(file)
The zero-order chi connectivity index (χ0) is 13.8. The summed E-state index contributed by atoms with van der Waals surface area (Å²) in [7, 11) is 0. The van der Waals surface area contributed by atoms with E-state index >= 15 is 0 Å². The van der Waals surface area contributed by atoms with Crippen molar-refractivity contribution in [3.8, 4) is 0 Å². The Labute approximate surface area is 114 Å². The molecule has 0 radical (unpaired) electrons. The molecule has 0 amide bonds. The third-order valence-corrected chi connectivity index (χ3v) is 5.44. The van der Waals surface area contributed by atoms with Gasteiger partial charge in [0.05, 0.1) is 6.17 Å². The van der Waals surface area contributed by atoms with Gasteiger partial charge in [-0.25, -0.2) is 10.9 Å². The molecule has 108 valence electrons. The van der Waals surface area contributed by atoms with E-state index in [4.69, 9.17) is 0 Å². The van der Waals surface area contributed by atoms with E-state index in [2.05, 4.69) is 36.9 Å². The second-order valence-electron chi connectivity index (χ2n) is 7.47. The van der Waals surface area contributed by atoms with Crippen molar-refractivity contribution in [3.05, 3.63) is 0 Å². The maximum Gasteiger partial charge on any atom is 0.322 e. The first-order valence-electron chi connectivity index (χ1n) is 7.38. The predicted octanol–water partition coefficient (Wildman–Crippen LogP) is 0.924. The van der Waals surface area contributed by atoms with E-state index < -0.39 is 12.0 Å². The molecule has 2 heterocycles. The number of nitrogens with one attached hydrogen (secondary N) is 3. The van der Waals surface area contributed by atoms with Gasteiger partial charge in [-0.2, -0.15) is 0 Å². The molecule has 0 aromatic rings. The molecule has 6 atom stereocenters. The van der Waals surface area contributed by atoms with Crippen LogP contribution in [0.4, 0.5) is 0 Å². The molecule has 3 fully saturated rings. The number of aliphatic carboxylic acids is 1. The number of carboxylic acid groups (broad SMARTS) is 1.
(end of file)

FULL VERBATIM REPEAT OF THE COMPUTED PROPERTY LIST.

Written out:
The zero-order chi connectivity index (χ0) is 13.8. The summed E-state index contributed by atoms with van der Waals surface area (Å²) in [7, 11) is 0. The van der Waals surface area contributed by atoms with E-state index >= 15 is 0 Å². The van der Waals surface area contributed by atoms with Crippen molar-refractivity contribution in [3.8, 4) is 0 Å². The Labute approximate surface area is 114 Å². The molecule has 0 radical (unpaired) electrons. The molecule has 0 amide bonds. The third-order valence-corrected chi connectivity index (χ3v) is 5.44. The van der Waals surface area contributed by atoms with Gasteiger partial charge in [0.05, 0.1) is 6.17 Å². The van der Waals surface area contributed by atoms with Gasteiger partial charge in [-0.25, -0.2) is 10.9 Å². The molecule has 108 valence electrons. The van der Waals surface area contributed by atoms with E-state index in [4.69, 9.17) is 0 Å². The van der Waals surface area contributed by atoms with E-state index in [2.05, 4.69) is 36.9 Å². The second-order valence-electron chi connectivity index (χ2n) is 7.47. The van der Waals surface area contributed by atoms with Crippen molar-refractivity contribution in [3.05, 3.63) is 0 Å². The maximum Gasteiger partial charge on any atom is 0.322 e. The first-order valence-electron chi connectivity index (χ1n) is 7.38. The predicted octanol–water partition coefficient (Wildman–Crippen LogP) is 0.924. The van der Waals surface area contributed by atoms with E-state index < -0.39 is 12.0 Å². The molecule has 2 heterocycles. The number of nitrogens with one attached hydrogen (secondary N) is 3. The van der Waals surface area contributed by atoms with Gasteiger partial charge in [-0.2, -0.15) is 0 Å². The molecule has 0 aromatic rings. The molecule has 6 atom stereocenters. The van der Waals surface area contributed by atoms with Crippen LogP contribution in [0.4, 0.5) is 0 Å². The molecule has 3 fully saturated rings. The number of aliphatic carboxylic acids is 1. The number of carboxylic acid groups (broad SMARTS) is 1.